Fujitsu plans to expand its Western Sydney data center.

The first phase will add 4,500 square meters (48,400 sq ft) of technical space with 20MW of critical power capacity, and will begin to be operational from March 2021.

After that, additional phases will add another 14,000 square meters (150,700 sq ft) and 50MW of capacity - although no timeline for that expansion was given. Altogether, including what is already live at the site, the data center will support 90MW of IT load.

Construction of the new data halls in Pemulwuy is expected to lead to more than 1,300 temporary jobs.

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“Fujitsu is focused on meeting the specific design and scale requirements of hyperscale cloud providers as well as the wholesale market, whereby providers are looking for an infrastructure partner in this region," said James Veness, head of the company's Oceania data center portfolio.

"Fujitsu is building on more than 20 years of data center experience in Australia, and a strong heritage of providing high-quality data center services to government and enterprise customers. This expansion will ensure that Fujitsu’s data centers have the required data hall capacity for continued growth in this region.”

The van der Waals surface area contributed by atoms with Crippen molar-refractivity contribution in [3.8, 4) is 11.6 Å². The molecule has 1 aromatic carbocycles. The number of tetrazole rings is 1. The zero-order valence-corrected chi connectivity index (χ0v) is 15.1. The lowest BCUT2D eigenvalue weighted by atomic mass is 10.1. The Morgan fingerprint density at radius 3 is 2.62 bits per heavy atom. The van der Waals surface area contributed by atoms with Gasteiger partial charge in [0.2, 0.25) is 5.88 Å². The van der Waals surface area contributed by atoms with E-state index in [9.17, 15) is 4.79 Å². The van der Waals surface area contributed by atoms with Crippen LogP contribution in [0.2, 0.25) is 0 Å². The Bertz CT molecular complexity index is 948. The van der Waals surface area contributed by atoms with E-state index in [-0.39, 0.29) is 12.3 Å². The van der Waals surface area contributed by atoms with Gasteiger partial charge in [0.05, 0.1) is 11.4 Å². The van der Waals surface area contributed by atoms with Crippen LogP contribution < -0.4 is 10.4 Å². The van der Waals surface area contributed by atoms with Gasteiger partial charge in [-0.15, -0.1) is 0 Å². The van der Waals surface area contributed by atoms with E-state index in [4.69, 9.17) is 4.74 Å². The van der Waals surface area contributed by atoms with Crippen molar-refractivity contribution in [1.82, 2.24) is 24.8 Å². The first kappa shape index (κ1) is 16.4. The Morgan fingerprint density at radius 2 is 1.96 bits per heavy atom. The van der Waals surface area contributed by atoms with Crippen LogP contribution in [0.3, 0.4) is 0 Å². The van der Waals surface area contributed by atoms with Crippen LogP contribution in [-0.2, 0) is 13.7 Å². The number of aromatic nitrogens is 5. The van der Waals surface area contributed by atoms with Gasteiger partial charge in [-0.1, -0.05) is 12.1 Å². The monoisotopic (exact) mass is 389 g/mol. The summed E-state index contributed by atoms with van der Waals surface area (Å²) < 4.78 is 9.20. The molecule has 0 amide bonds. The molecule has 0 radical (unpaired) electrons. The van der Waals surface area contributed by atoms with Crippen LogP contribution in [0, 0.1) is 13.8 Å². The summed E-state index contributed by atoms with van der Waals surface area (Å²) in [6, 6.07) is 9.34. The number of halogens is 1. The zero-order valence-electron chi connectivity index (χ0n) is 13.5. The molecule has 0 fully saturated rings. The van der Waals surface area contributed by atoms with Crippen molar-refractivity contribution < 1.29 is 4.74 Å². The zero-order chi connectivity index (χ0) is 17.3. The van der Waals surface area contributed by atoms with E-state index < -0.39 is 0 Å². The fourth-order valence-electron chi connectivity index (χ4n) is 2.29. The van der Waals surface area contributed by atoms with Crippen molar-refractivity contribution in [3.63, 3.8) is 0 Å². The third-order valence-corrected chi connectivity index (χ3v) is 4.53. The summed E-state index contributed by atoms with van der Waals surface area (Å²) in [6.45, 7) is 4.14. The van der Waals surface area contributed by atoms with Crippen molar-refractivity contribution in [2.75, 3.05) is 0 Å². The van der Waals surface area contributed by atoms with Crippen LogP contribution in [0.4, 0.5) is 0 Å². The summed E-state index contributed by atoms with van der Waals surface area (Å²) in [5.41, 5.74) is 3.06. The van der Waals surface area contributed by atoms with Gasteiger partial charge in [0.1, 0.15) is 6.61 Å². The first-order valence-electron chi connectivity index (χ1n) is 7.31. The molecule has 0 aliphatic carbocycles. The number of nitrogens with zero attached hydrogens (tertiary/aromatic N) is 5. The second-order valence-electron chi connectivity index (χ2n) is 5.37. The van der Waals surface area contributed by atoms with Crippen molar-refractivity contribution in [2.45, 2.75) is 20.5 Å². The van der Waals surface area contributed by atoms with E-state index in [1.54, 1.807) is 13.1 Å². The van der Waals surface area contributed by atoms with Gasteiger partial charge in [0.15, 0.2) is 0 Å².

The company has six data center campuses in Australia: Homebush Bay, Western Sydney, and North Ryde in New South Wales; Noble Park in Victoria; Eight Mile Plains in Queensland; and Malaga in Western Australia. Globally, Fujitsu operates 140 data centers.

The expansion is expected to have a PUE of 1.2, be NABERS-rated, and be built with uptime in mind. But Fujitsu's Australian facilities have not been wholly free of drama - back in 2015, the company's Malaga data center suffered an outage due to a lightning strike. This led to AU$100m ($79.18m) in upgrades across its Australian data centers to minimize the risk of downtime, but that did not stop a 2017 outage at its Homebush Bay facility.